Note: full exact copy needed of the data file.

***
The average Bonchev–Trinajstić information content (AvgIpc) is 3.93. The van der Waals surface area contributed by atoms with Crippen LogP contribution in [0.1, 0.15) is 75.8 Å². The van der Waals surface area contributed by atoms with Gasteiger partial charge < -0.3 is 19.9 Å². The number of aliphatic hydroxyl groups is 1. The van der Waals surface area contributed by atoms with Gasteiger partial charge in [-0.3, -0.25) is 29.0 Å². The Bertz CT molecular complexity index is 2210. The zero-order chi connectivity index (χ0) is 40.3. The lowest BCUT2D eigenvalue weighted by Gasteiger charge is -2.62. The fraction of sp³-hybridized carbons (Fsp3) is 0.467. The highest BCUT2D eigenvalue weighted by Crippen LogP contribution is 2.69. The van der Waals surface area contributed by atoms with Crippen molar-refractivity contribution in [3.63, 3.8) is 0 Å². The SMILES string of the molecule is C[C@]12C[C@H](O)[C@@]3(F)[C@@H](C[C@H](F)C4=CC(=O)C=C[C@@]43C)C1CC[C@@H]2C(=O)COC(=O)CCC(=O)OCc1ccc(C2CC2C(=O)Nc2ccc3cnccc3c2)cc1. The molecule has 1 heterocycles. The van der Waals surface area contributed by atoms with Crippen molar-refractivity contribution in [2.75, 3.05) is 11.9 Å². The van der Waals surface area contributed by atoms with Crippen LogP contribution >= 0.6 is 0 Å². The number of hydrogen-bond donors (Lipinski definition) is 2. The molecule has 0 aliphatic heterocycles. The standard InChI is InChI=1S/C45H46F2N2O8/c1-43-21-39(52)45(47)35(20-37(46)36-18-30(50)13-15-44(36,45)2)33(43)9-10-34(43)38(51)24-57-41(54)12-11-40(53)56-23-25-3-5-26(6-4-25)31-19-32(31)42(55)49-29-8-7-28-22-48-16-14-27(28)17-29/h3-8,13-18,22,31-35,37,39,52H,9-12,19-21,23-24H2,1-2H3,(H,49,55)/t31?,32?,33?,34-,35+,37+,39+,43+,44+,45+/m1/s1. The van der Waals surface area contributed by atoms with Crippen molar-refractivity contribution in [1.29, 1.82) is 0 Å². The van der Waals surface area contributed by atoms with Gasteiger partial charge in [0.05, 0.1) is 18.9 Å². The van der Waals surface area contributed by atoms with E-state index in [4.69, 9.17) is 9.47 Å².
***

The average Bonchev–Trinajstić information content (AvgIpc) is 3.93. The van der Waals surface area contributed by atoms with Crippen LogP contribution in [0.1, 0.15) is 75.8 Å². The van der Waals surface area contributed by atoms with Gasteiger partial charge < -0.3 is 19.9 Å². The number of aliphatic hydroxyl groups is 1. The van der Waals surface area contributed by atoms with Gasteiger partial charge in [-0.3, -0.25) is 29.0 Å². The Bertz CT molecular complexity index is 2210. The zero-order chi connectivity index (χ0) is 40.3. The lowest BCUT2D eigenvalue weighted by Gasteiger charge is -2.62. The fraction of sp³-hybridized carbons (Fsp3) is 0.467. The highest BCUT2D eigenvalue weighted by Crippen LogP contribution is 2.69. The van der Waals surface area contributed by atoms with Crippen molar-refractivity contribution in [3.63, 3.8) is 0 Å². The SMILES string of the molecule is C[C@]12C[C@H](O)[C@@]3(F)[C@@H](C[C@H](F)C4=CC(=O)C=C[C@@]43C)C1CC[C@@H]2C(=O)COC(=O)CCC(=O)OCc1ccc(C2CC2C(=O)Nc2ccc3cnccc3c2)cc1. The molecule has 1 heterocycles. The van der Waals surface area contributed by atoms with Crippen molar-refractivity contribution in [2.75, 3.05) is 11.9 Å². The van der Waals surface area contributed by atoms with Crippen LogP contribution >= 0.6 is 0 Å². The number of hydrogen-bond donors (Lipinski definition) is 2. The molecule has 0 aliphatic heterocycles. The standard InChI is InChI=1S/C45H46F2N2O8/c1-43-21-39(52)45(47)35(20-37(46)36-18-30(50)13-15-44(36,45)2)33(43)9-10-34(43)38(51)24-57-41(54)12-11-40(53)56-23-25-3-5-26(6-4-25)31-19-32(31)42(55)49-29-8-7-28-22-48-16-14-27(28)17-29/h3-8,13-18,22,31-35,37,39,52H,9-12,19-21,23-24H2,1-2H3,(H,49,55)/t31?,32?,33?,34-,35+,37+,39+,43+,44+,45+/m1/s1. The van der Waals surface area contributed by atoms with Crippen molar-refractivity contribution in [1.29, 1.82) is 0 Å². The van der Waals surface area contributed by atoms with Gasteiger partial charge in [0.05, 0.1) is 18.9 Å². The van der Waals surface area contributed by atoms with E-state index in [4.69, 9.17) is 9.47 Å².